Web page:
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Epithelial DNA Fingerprint Analysis after Homologous Penetrating Central Limbo-keratoplasty in Granular and Lattice Dystrophy

1Spelsberg H., 1Reinhard T., 2Henke L., 3Berschick P., 1Sundmacher R.,
1Heinrich-Heine-Universität Düsseldorf, Universitäts-Augenklinik (Düsseldorf)
2Institut für Blutgruppenforschung (Köln)
3Landeskriminalamt NRW (Düsseldorf)

Purpose: For seven years now homologous penetrating central limbo-keratoplasty (LKP) has been performed in patients with granular or lattice corneal dystrophy in order to avoid recurrences. Up to now, survival of the transplanted limbal stem cells could clinically only be judged by lack or development of recurrences of the dystrophy in the graft. In this study epithelial DNA fingerprint analysis was performed to detect the persistance of donor epithelial cells. 
Method: After informed consent epithelial abrasion was performed in 11 LKP eyes from 8 patients with granular and 8 LKP eyes from 7 patients with lattice dystrophy. Conjunctival epithelium and corneal epithelial cells from the donor limbal tissue, the center of the graft and the graft margin opposite to the donor limbus were harvested and stored at –20°C in sterile BSS until analysis was done. Deep-frozen donor corneoscleral rims were analyzed to characterize donor features. DNA fingerprint analysis was performed by PCR of "short tandem repeat loci" (STR loci) and analysis of these products by Abi Prism 310 Genetic Analyzer. Donor features were proven, when at least one STR system showed donor features.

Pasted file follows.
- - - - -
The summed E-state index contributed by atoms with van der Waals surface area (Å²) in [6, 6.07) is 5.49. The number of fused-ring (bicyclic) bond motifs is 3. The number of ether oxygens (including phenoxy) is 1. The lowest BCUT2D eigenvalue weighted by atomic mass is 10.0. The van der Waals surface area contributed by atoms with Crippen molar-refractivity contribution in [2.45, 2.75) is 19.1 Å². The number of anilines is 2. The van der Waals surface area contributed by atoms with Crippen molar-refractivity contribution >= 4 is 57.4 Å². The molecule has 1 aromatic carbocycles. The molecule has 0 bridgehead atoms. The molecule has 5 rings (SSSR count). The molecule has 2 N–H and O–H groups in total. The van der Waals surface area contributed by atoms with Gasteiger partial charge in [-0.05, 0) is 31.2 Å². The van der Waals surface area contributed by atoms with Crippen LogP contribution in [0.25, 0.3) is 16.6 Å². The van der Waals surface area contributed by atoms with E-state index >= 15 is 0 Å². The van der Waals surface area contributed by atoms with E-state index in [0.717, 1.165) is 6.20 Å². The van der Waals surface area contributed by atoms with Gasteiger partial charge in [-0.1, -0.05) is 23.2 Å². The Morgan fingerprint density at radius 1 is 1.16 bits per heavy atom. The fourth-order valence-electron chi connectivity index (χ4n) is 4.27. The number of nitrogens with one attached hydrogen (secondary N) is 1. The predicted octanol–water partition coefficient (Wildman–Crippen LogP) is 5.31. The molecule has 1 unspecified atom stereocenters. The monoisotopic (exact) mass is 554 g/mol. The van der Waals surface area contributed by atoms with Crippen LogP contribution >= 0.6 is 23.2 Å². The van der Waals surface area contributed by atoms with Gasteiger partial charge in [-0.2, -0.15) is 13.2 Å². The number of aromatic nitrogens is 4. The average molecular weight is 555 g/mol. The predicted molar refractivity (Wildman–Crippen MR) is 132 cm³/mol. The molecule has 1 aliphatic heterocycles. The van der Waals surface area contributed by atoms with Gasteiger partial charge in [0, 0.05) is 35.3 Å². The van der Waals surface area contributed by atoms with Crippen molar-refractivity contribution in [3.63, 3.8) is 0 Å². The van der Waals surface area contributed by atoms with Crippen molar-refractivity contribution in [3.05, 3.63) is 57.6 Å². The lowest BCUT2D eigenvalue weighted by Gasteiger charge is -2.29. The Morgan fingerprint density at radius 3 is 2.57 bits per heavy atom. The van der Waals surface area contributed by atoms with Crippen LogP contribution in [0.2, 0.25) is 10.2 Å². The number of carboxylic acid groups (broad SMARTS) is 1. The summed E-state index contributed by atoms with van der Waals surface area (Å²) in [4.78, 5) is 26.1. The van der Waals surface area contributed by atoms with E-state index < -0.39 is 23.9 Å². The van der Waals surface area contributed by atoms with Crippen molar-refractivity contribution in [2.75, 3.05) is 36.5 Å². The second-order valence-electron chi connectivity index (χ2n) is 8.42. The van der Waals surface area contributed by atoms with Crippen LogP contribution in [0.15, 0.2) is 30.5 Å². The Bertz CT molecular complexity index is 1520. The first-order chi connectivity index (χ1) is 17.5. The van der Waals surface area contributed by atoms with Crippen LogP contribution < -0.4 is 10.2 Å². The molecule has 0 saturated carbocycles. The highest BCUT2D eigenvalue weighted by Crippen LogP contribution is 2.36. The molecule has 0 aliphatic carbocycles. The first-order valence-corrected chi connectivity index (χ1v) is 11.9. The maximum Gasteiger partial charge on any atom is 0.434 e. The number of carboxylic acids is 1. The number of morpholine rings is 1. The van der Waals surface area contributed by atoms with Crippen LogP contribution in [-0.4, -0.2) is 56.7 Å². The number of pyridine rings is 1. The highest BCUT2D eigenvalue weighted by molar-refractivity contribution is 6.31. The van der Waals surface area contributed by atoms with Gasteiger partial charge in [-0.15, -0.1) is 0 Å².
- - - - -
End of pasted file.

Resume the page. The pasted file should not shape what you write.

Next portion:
Results: Seven of 19 (37%) swabs were not evaluable at all. Nine swabs (47%) were excellent and 3 swabs (16%) were restrictedly evaluable. Donor epithelial cells could be clearly detected in five of these 12 swabs. Among the corresponding five eyes only one showed a recurrence of the dystrophy in the graft after a mean follow-up time of 37 months.
Conclusions: DNA fingerprint analysis allows for direct proof of donor derived epithelial cells. This confirms the survival of at least some transplanted limbal stem cells, which seems to be clinically correlated with lack of recurrences. Homologous penetrating central limbo-keratoplasty, therefore, is a first step for long-term recurrence-free survival of corneal grafts in patients with granular or lattice dystrophy. Further ways must be developed to increase the long-term survival of the transplanted limbal stem cells as many as possible.

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